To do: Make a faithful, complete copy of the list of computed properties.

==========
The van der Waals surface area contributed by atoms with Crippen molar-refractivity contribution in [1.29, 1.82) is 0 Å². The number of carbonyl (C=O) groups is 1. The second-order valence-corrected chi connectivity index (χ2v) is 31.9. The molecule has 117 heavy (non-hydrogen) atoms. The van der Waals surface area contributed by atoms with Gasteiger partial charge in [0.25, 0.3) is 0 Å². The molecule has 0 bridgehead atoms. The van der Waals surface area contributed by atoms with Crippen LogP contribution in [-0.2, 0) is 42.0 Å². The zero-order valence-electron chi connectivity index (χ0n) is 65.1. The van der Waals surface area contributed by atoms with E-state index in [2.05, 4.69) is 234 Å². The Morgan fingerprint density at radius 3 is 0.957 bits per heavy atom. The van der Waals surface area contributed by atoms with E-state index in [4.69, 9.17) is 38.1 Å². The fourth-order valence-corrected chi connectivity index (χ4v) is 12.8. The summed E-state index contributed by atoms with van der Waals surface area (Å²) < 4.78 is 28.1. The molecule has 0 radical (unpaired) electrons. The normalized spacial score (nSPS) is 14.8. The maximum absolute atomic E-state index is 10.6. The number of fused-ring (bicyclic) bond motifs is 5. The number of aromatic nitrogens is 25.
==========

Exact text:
The van der Waals surface area contributed by atoms with Crippen molar-refractivity contribution in [1.29, 1.82) is 0 Å². The number of carbonyl (C=O) groups is 1. The second-order valence-corrected chi connectivity index (χ2v) is 31.9. The molecule has 117 heavy (non-hydrogen) atoms. The van der Waals surface area contributed by atoms with Gasteiger partial charge in [0.25, 0.3) is 0 Å². The molecule has 0 bridgehead atoms. The van der Waals surface area contributed by atoms with Crippen LogP contribution in [-0.2, 0) is 42.0 Å². The zero-order valence-electron chi connectivity index (χ0n) is 65.1. The van der Waals surface area contributed by atoms with E-state index in [2.05, 4.69) is 234 Å². The Morgan fingerprint density at radius 3 is 0.957 bits per heavy atom. The van der Waals surface area contributed by atoms with E-state index in [4.69, 9.17) is 38.1 Å². The fourth-order valence-corrected chi connectivity index (χ4v) is 12.8. The summed E-state index contributed by atoms with van der Waals surface area (Å²) < 4.78 is 28.1. The molecule has 0 radical (unpaired) electrons. The normalized spacial score (nSPS) is 14.8. The maximum absolute atomic E-state index is 10.6. The number of fused-ring (bicyclic) bond motifs is 5. The number of aromatic nitrogens is 25.